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August 21st, 2014 Leave a comment Go to comments

Rootlessness is the basic ingredient, not only of this first and ancient culture but of all secular cultures and especially our own. If ever there was a day in which civilization was attempting to form itself without God, it is the day in which we live. But never has the restlessness of the ungodly been more evident. Simone Weil, a brilliant French writer who lived in London during the occupation of France by Germany during the Second World War and who died there in 1943, wrote a book entitled The Need for Roots in which she analyzed the uprootedness of her day. She discussed uprootedness in the cities and in the countryside. She discussed it in relation to nationhood. She concluded that the only cure for uprootedness is a rediscovery of the human being as God’s creature and of God himself as the source of those basic elements without which a proper civilization cannot function: order, liberty, obedience, responsibility, equality, the right to express one’s opinion, security, private property, truth, and others. Weil is right. Our roots are in God; and if we will not have God, we are condemned to be vagabonds.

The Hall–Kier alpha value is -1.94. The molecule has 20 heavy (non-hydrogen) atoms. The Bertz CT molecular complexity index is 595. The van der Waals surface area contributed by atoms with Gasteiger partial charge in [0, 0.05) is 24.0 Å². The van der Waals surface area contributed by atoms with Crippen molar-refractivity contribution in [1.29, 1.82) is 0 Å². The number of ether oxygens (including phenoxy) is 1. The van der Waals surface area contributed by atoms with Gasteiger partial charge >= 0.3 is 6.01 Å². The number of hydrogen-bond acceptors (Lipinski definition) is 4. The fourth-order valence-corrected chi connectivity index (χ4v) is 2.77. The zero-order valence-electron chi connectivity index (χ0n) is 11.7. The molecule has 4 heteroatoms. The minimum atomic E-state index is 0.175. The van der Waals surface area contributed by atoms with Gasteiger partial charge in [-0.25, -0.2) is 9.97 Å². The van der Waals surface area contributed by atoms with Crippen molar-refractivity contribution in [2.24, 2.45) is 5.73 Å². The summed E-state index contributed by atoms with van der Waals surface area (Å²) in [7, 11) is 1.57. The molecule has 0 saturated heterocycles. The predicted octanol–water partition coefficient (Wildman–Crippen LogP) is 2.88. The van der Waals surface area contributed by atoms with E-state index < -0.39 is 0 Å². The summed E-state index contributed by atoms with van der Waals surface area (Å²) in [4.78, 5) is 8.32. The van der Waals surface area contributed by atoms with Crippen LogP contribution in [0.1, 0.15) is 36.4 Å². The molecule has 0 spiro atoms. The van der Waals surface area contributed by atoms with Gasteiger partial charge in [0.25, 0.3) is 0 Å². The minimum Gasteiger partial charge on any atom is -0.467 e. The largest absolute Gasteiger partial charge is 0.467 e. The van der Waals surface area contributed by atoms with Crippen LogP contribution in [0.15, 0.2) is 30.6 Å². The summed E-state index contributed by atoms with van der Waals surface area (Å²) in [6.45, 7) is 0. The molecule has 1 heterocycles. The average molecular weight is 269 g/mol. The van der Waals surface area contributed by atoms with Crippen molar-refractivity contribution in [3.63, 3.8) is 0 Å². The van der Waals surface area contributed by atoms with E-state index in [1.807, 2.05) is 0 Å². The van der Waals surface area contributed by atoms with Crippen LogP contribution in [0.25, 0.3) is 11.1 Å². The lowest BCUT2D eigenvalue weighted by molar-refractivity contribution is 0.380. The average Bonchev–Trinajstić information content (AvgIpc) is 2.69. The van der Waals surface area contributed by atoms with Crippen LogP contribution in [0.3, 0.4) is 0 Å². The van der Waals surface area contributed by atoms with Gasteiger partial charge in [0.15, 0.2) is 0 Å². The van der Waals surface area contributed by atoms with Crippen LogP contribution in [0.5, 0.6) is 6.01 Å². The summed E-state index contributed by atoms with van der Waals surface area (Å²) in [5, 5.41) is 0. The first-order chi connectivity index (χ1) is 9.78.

James Montgomery Boice, Genesis: An Expositional Commentary (Grand Rapids, MI: Baker Books, 1998), 264.

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